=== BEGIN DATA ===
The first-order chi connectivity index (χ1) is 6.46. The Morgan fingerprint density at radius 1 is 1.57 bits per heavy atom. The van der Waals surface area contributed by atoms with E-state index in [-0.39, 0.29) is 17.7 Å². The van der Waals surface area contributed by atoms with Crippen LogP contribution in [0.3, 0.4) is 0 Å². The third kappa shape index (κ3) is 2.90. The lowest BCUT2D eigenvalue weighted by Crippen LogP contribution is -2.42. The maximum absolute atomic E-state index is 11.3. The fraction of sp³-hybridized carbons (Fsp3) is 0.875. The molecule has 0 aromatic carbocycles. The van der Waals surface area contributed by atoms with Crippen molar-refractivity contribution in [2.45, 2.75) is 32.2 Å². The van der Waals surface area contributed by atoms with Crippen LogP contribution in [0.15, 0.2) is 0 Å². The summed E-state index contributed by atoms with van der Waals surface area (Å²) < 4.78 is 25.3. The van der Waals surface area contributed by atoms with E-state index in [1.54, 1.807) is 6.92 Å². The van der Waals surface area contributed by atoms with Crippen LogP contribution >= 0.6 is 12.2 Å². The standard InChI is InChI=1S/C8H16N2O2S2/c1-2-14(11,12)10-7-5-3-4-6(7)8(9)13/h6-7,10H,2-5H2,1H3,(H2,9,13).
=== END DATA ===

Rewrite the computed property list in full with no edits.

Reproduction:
The first-order chi connectivity index (χ1) is 6.46. The Morgan fingerprint density at radius 1 is 1.57 bits per heavy atom. The van der Waals surface area contributed by atoms with E-state index in [-0.39, 0.29) is 17.7 Å². The van der Waals surface area contributed by atoms with Crippen LogP contribution in [0.3, 0.4) is 0 Å². The third kappa shape index (κ3) is 2.90. The lowest BCUT2D eigenvalue weighted by Crippen LogP contribution is -2.42. The maximum absolute atomic E-state index is 11.3. The fraction of sp³-hybridized carbons (Fsp3) is 0.875. The molecule has 0 aromatic carbocycles. The van der Waals surface area contributed by atoms with Crippen molar-refractivity contribution in [2.45, 2.75) is 32.2 Å². The van der Waals surface area contributed by atoms with Crippen LogP contribution in [0.15, 0.2) is 0 Å². The summed E-state index contributed by atoms with van der Waals surface area (Å²) < 4.78 is 25.3. The van der Waals surface area contributed by atoms with E-state index in [1.54, 1.807) is 6.92 Å². The van der Waals surface area contributed by atoms with Crippen LogP contribution >= 0.6 is 12.2 Å². The standard InChI is InChI=1S/C8H16N2O2S2/c1-2-14(11,12)10-7-5-3-4-6(7)8(9)13/h6-7,10H,2-5H2,1H3,(H2,9,13).